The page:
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All that clapping, it turns out, was simply the drum roll to a real-terms pay cut for NHS workers

Tom Peck
·4-min read
<p>Nurses working on Ward 5, a Covid red ward, at the Royal Alexandra Hospital in Paisley</p> (PA)

Nurses working on Ward 5, a Covid red ward, at the Royal Alexandra Hospital in Paisley

(PA)

When all this has passed, and it will, there will not be many moments of great national joy to look back upon, but there will certainly be at least one.

It happened at 8pm on Thursday 26 March, when very close to all of us went dutifully to our doorsteps or leant out of our windows to clap for the NHS, and suddenly got slapped about the face by the sound of the world clapping back.

There are thousands of viral videos of it all over social media, all different but all fundamentally the same. The whooping and cheering rolling over distant rooftops, the clatter of wooden spoons against overturned pans. The raucous sound of human life rushing in and sweeping loneliness aside. Watch them now and they feel like the moment of rescue in a disaster movie – the plane overhead, the lifeboat on the horizon.

They do not, it is fair to say, feel like what we now know them to be – the drum roll to a real-terms pay cut. Rishi Sunak’s most recent Budget (don’t worry, there will surely be another one along in the next couple of weeks) revealed a pay rise for NHS workers of one per cent. Set against the growing forecasts of rising inflation, this is less than pitiful.

As one mental health nurse pointed out on social media, the pay rise will amount to about £6 a week, significantly less than they spend on a day’s parking in the hospital where they work, which is, in itself, another outrage.

Since Wednesday’s Budget, the chancellor has been accused of “pork barrel politics”. Principally, of spending public money where there is most political gain to be had from it for the party of government. A new Treasury hub in Darlington, all sorts of other investments in Teesside, both of which happen to have recently voted Tory for the first time in decades.

The prime minister’s explanation was to say, in effect, “so what?” He has a huge majority. It would be hard, at present, to find areas in need of investment that didn’t vote Tory in 2019. Practically everywhere did. In some ways, it is politics functioning as it should. There is no moral principle against giving people a reason to vote for you.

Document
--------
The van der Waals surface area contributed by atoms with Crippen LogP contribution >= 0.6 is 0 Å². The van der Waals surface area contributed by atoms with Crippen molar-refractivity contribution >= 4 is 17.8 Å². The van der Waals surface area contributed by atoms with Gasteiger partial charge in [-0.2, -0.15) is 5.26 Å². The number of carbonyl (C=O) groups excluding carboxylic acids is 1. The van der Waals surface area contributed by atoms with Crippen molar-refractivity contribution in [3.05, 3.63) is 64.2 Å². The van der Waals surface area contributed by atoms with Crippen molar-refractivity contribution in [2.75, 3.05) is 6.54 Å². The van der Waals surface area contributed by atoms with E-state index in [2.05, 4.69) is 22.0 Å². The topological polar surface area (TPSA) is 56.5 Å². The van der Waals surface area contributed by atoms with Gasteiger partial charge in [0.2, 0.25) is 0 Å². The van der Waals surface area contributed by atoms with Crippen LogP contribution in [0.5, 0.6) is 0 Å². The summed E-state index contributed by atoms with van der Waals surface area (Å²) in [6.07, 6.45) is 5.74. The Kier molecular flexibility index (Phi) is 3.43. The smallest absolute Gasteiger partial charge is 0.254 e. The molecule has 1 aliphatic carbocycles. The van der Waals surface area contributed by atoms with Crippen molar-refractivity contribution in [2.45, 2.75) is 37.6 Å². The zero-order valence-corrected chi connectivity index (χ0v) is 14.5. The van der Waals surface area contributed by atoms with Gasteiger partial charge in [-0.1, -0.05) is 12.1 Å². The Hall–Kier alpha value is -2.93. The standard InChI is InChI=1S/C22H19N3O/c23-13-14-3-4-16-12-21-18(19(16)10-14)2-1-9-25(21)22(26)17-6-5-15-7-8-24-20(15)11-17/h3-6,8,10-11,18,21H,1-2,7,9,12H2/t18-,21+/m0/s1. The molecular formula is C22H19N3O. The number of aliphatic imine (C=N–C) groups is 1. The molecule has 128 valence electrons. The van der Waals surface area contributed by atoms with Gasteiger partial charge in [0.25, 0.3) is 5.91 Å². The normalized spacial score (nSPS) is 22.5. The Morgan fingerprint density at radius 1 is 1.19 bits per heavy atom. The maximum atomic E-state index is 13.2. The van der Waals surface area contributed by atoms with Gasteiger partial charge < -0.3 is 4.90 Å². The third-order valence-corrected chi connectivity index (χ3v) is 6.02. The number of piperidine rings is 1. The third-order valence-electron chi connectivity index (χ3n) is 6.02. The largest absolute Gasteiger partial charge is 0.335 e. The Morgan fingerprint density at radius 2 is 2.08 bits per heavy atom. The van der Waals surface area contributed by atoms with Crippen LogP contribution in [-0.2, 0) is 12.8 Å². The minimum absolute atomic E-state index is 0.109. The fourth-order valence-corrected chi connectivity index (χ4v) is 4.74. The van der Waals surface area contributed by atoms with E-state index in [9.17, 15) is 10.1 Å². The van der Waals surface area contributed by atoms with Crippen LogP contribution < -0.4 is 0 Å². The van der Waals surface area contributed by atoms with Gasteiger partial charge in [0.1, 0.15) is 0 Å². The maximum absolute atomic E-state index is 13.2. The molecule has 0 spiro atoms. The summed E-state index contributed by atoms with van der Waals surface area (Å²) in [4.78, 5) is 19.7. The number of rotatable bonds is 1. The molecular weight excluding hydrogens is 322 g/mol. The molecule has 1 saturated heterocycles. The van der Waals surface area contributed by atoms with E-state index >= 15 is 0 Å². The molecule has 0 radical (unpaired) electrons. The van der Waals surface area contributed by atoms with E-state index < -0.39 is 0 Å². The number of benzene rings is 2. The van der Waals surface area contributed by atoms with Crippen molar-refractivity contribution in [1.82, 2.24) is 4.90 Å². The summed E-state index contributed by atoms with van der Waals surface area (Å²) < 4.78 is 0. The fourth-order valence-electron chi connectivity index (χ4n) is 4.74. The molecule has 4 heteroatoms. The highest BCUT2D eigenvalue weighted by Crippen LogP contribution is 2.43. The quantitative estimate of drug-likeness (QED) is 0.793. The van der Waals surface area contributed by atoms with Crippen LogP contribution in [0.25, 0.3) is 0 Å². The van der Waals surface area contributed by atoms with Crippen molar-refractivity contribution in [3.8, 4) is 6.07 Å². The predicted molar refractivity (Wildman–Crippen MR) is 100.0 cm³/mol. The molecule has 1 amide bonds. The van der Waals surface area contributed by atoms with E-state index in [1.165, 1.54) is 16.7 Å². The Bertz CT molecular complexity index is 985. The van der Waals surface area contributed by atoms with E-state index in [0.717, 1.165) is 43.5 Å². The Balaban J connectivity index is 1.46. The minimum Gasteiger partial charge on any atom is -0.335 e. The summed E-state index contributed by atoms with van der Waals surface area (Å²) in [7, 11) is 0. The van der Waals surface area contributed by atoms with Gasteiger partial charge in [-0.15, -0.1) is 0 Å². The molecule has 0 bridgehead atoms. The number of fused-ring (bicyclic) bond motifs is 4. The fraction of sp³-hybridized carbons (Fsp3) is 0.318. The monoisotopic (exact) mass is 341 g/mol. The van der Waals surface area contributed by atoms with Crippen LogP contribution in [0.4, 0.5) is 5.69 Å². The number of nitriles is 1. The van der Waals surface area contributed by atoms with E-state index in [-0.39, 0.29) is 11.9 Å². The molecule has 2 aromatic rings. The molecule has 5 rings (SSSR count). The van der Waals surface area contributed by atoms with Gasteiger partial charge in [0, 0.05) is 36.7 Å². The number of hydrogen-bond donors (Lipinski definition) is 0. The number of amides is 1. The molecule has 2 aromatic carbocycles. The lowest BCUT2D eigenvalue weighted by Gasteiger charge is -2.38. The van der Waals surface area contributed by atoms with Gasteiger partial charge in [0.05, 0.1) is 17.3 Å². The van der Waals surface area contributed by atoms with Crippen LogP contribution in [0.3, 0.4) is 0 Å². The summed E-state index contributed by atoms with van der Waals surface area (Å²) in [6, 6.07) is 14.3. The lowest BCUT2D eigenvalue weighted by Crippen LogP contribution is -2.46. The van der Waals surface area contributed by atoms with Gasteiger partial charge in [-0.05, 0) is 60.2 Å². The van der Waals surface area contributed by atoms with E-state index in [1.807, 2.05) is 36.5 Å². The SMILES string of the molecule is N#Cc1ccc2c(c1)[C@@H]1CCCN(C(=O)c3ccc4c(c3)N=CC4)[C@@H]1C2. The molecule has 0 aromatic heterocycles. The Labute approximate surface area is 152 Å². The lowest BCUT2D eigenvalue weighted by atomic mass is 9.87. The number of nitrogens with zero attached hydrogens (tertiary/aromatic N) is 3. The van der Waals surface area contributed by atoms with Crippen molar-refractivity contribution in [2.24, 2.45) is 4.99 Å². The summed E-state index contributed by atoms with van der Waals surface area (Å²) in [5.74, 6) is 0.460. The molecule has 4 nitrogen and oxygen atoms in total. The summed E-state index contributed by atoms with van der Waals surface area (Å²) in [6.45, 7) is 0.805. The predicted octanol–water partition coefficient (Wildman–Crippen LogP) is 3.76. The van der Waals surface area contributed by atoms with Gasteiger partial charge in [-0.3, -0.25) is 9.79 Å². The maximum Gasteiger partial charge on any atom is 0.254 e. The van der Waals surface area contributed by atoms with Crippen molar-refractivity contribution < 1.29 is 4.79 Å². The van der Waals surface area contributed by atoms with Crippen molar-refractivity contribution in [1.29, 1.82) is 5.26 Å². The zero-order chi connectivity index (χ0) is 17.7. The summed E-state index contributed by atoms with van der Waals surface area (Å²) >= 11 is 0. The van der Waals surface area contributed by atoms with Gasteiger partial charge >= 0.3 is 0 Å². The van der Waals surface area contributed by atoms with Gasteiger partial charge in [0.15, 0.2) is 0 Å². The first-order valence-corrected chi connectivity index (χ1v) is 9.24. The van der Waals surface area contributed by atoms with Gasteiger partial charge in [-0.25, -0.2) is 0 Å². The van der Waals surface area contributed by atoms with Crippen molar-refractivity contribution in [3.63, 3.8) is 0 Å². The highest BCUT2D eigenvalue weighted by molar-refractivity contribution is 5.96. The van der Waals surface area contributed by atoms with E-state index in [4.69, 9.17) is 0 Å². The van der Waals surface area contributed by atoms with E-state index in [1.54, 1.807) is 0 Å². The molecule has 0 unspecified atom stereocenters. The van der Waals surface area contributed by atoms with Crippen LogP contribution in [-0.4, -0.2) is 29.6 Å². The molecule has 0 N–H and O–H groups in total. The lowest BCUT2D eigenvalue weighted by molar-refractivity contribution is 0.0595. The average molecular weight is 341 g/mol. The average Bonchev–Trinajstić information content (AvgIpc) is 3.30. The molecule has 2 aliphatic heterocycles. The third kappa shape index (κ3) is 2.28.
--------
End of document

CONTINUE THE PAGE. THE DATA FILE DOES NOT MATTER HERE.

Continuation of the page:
Which is why the meagre NHS pay rise, in effect, a cut, is all the more mesmerising. A report in January indicated that as many as 850 UK healthcare workers died of Covid-19 between March and December last year. That is, for example, more than double the number of New York firefighters who lost their lives on 9/11.

It is hard to imagine, at any time, any cause behind which the people, en masse, are more united, and more happy to pay.

There are, naturally, some damning statistics to back it up. It’s not merely that Dominic Cummings’s little drive to Barnard Castle was not deemed sufficient to prevent him receiving a 40 per cent pay rise last year (though, for balance, we should include that he was also sacked). Nor is it even especially relevant that the money has been more than found for other causes. Test and trace may yet cost £37bn. Furlough is costing £4bn a month; PPE the same again.

The smallness of the number involved is the most startling factor. A one per cent pay rise for NHS workers costs around £500m. A three per cent rise would, of course, be three times that.

Can the government not see how gladly, and how much, the people wish for their money to be spent in that way? Almost a full tenth of that amount was raised, without the government’s help at all, by one 99-year-old man walking around his garden.

The level of public debate around public spending is always low, and always cakeist. There is not enough to go around, and almost all demands are worthwhile. But this particular example, in this particular year, is so manifestly, obviously, above and beyond debate.

Having clapped for NHS workers at every opportunity, we do not wish to be made fools of. It’s our money, it’s not very much and we want them to have it.

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